In the end, I purchased a respectable 6-quart stainless steel stovetop model with one pressure setting for a reasonable price.

To be honest, my first time using my new pressure cooker, despite having read extensively about how safe modern ones are, I was terrified as it came up to heat. I kept picturing that poor poodle and pieces of metal embedded in the ceiling. I didn’t want to stand near it, and seriously contemplated wearing safety glasses.

Now, after several months of using it regularly, I fear my pressure cooker far less than pot handles overhanging the stovetop when kids are around. In the worst case scenario, if I forget to turn down the heat or the vent clogs, the silicone gasket will tear and the steam will escape quickly, but without an explosion. Far from maiming a pet and needing to remodel the kitchen, this would mean investing in a new $10 gasket.

My pressure cooker has simplified my meal preparation throughout the week. I use it to put large quantities of staples into the refrigerator that I can and recombine with fresh vegetables throughout the week to make quick meals. Most weeks, I use the pressure cooker to cook a few pounds of potatoes, a pound of beans, some wild rice, and meaty bones provide pieces of meat and stock.

I’m in awe of the fact that I can cook a roast in an hour, or go from dry, unsoaked beans to a meal in about the same time. These tasks used to take hours, and forethought.

One of my favorite foods to cook with the pressure cooker is wild rice. I had some wild rice in the cupboard that was given as a gift from a friend who harvested it. I’d put off cooking it for an embarrassing length of time because it requires so much time to cook. The pressure cooker cooks it up beautifully in half an hour. Each piece cooks through but remains wonderfully chewy between the teeth. I like it so much that I quickly used all that my friend had given me, and make a big batch every week to eat on its own, to combine with grains, and to add to soups.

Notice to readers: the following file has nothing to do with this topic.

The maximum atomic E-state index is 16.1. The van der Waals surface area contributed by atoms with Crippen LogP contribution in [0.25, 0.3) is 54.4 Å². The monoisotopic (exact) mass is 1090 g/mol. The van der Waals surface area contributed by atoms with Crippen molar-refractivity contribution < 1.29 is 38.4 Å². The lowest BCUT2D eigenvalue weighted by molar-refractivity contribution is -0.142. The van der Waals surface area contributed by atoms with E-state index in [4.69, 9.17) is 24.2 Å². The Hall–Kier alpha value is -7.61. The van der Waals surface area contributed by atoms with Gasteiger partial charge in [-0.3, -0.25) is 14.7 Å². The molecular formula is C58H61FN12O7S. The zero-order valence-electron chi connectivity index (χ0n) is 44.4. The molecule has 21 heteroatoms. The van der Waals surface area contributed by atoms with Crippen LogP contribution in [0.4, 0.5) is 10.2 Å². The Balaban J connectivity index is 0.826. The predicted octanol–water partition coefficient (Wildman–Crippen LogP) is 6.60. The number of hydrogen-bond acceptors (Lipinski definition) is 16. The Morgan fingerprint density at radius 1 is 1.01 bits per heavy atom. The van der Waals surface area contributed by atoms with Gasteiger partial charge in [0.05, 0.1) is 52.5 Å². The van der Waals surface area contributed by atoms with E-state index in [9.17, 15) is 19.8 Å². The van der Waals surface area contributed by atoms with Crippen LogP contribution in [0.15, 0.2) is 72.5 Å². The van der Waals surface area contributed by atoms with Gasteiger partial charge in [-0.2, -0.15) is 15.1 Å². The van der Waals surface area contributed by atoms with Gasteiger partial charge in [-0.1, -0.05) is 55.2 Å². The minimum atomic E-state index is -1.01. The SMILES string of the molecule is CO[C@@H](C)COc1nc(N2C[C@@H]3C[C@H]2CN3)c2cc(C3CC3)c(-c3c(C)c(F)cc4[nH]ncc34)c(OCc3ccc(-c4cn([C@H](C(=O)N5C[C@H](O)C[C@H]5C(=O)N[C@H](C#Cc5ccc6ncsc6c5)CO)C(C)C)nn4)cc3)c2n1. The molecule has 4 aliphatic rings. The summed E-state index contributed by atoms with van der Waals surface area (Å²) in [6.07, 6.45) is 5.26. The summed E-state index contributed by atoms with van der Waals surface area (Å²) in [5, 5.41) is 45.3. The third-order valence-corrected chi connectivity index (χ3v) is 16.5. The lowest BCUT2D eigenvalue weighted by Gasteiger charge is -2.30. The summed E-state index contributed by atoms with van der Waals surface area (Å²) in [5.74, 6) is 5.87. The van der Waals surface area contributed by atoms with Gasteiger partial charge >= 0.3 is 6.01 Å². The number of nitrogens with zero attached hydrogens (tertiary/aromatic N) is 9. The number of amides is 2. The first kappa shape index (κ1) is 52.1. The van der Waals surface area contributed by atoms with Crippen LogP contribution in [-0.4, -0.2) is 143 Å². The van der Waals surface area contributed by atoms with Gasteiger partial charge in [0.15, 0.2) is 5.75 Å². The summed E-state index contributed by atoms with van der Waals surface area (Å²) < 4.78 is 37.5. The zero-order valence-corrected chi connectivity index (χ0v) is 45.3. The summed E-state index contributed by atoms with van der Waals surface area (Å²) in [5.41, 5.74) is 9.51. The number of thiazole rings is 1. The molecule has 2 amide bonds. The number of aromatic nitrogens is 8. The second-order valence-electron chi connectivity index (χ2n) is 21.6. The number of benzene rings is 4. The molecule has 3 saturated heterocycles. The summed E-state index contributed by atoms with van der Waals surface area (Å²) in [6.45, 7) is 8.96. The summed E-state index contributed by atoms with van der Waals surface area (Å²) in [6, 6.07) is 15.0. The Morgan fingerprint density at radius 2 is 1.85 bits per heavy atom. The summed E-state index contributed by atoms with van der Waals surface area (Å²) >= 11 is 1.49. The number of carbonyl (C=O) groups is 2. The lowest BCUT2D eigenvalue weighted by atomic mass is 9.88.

Pressure Cooker Porcini Wild Rice

Prep time: 45 minutes

Yield: 6 servings

Ingredients

1 cup wild rice

1/2 ounce dried porcini, crumbled

1 head wild Allium bulbils (substitute a clove of garlic)

1 bay leaf

Pinch of salt

3 cups water

Directions

1. Add all of the ingredients to the pressure cooker, and give them a quick stir just to make certain everything is wet.

2. Close and seal the pressure cooker, bring it to pressure according to the manufacturer’s instructions. Cook at high pressure for 25 minutes.*

3. Remove the pressure cooker from the heat and let it depressurize on its own.

A tiny amount of water will remain along with the cooked wild rice. This is a good thing because it has kept the wild rice from sticking to the bottom of the pot while it cooked. You can either use or drain it.

*For every 1,000 feet of gain above 2,000 feet in altitude, increase the cooking time by 5%.

Main photo: Mushrooms and wild rice for Pressure Cooker Porcini Wild Rice. Credit: Copyright 2015 Wendy Petty

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By keeping legumes and grains on hand in your pantry, you can create quick, healthy weeknight dinners like this Tomato Rice with Peanuts. Credit: Copyright Rinku Bhattacharya

I am a culinary instructor, a cookbook author, a food blogger. And yet, despite my ability to plan very well all the other aspects of my life, I have a confession to make: I am meal-planning challenged.

For those of us who view with rose-colored glasses those who can successfully execute a weekly meal plan, I have often attempted this feat, and, finally, given up. I’ve realized that it’s perfectly fine to embrace a daily practice of winging it when it comes to dinner. And you can, too.

Here’s my secret. With lentils or dal as the cornerstone of my family table — and of many Indian tables — the possibilities are endless for a quick, easy and healthy dinner, with the addition of vegetables into the mix. As long as I have a variety of legumes and grains stocked in my pantry, I’m good.